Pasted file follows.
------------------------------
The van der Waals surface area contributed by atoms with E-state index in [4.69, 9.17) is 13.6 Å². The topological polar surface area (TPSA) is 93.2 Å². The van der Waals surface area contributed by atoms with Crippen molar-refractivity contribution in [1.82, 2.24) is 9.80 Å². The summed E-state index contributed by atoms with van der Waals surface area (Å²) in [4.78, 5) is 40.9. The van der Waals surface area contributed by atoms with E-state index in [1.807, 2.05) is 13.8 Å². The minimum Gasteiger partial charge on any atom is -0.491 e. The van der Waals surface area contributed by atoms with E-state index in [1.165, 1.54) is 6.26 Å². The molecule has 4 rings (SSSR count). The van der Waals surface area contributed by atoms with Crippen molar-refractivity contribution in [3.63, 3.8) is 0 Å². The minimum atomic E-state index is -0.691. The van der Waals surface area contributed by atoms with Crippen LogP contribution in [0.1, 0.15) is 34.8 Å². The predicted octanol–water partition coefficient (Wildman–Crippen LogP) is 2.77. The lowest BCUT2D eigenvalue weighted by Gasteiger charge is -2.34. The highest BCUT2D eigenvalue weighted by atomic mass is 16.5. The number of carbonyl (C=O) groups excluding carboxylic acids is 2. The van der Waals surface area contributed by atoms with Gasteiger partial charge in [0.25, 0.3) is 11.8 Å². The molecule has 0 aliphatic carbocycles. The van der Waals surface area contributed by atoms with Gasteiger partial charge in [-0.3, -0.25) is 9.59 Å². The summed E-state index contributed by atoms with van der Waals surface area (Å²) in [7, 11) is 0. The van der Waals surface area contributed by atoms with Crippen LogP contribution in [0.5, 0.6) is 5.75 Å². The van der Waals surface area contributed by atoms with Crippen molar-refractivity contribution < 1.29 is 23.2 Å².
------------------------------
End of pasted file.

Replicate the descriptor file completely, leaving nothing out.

The van der Waals surface area contributed by atoms with E-state index in [4.69, 9.17) is 13.6 Å². The topological polar surface area (TPSA) is 93.2 Å². The van der Waals surface area contributed by atoms with Crippen molar-refractivity contribution in [1.82, 2.24) is 9.80 Å². The summed E-state index contributed by atoms with van der Waals surface area (Å²) in [4.78, 5) is 40.9. The van der Waals surface area contributed by atoms with E-state index in [1.807, 2.05) is 13.8 Å². The minimum Gasteiger partial charge on any atom is -0.491 e. The van der Waals surface area contributed by atoms with E-state index in [1.165, 1.54) is 6.26 Å². The molecule has 4 rings (SSSR count). The van der Waals surface area contributed by atoms with Crippen molar-refractivity contribution in [3.63, 3.8) is 0 Å². The minimum atomic E-state index is -0.691. The van der Waals surface area contributed by atoms with Crippen LogP contribution in [0.1, 0.15) is 34.8 Å². The predicted octanol–water partition coefficient (Wildman–Crippen LogP) is 2.77. The lowest BCUT2D eigenvalue weighted by Gasteiger charge is -2.34. The highest BCUT2D eigenvalue weighted by atomic mass is 16.5. The number of carbonyl (C=O) groups excluding carboxylic acids is 2. The van der Waals surface area contributed by atoms with Gasteiger partial charge in [0.25, 0.3) is 11.8 Å². The molecule has 0 aliphatic carbocycles. The van der Waals surface area contributed by atoms with Gasteiger partial charge in [-0.3, -0.25) is 9.59 Å². The summed E-state index contributed by atoms with van der Waals surface area (Å²) in [7, 11) is 0. The van der Waals surface area contributed by atoms with Crippen LogP contribution in [0.5, 0.6) is 5.75 Å². The van der Waals surface area contributed by atoms with Crippen molar-refractivity contribution < 1.29 is 23.2 Å².